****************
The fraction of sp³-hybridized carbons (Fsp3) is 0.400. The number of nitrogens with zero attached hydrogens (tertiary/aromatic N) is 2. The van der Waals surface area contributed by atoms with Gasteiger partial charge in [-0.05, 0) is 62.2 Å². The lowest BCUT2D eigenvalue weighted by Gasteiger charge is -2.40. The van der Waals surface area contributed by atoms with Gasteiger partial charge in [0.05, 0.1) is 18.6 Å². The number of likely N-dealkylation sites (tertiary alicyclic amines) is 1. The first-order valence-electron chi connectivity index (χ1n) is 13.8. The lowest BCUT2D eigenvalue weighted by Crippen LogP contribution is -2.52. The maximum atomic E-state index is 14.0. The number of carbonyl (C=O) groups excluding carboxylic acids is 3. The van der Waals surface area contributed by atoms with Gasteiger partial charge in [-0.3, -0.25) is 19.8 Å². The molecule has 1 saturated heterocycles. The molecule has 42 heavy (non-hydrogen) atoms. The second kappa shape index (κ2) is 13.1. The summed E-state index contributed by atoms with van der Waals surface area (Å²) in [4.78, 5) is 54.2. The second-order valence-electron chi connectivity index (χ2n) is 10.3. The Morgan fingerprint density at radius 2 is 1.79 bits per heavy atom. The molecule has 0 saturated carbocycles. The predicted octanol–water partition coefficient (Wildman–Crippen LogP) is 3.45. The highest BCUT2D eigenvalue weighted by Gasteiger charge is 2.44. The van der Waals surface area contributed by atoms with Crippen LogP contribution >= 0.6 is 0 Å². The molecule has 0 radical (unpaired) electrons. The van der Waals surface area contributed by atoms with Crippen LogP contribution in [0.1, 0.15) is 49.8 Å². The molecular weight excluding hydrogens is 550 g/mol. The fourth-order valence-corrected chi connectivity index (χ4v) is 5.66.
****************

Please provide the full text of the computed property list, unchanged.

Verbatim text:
The fraction of sp³-hybridized carbons (Fsp3) is 0.400. The number of nitrogens with zero attached hydrogens (tertiary/aromatic N) is 2. The van der Waals surface area contributed by atoms with Gasteiger partial charge in [-0.05, 0) is 62.2 Å². The lowest BCUT2D eigenvalue weighted by Gasteiger charge is -2.40. The van der Waals surface area contributed by atoms with Gasteiger partial charge in [0.05, 0.1) is 18.6 Å². The number of likely N-dealkylation sites (tertiary alicyclic amines) is 1. The first-order valence-electron chi connectivity index (χ1n) is 13.8. The lowest BCUT2D eigenvalue weighted by Crippen LogP contribution is -2.52. The maximum atomic E-state index is 14.0. The number of carbonyl (C=O) groups excluding carboxylic acids is 3. The van der Waals surface area contributed by atoms with Gasteiger partial charge in [-0.3, -0.25) is 19.8 Å². The molecule has 1 saturated heterocycles. The molecule has 42 heavy (non-hydrogen) atoms. The second kappa shape index (κ2) is 13.1. The summed E-state index contributed by atoms with van der Waals surface area (Å²) in [4.78, 5) is 54.2. The second-order valence-electron chi connectivity index (χ2n) is 10.3. The Morgan fingerprint density at radius 2 is 1.79 bits per heavy atom. The molecule has 0 saturated carbocycles. The predicted octanol–water partition coefficient (Wildman–Crippen LogP) is 3.45. The highest BCUT2D eigenvalue weighted by Gasteiger charge is 2.44. The van der Waals surface area contributed by atoms with Crippen LogP contribution >= 0.6 is 0 Å². The molecule has 0 radical (unpaired) electrons. The van der Waals surface area contributed by atoms with Crippen LogP contribution in [0.1, 0.15) is 49.8 Å². The molecular weight excluding hydrogens is 550 g/mol. The fourth-order valence-corrected chi connectivity index (χ4v) is 5.66.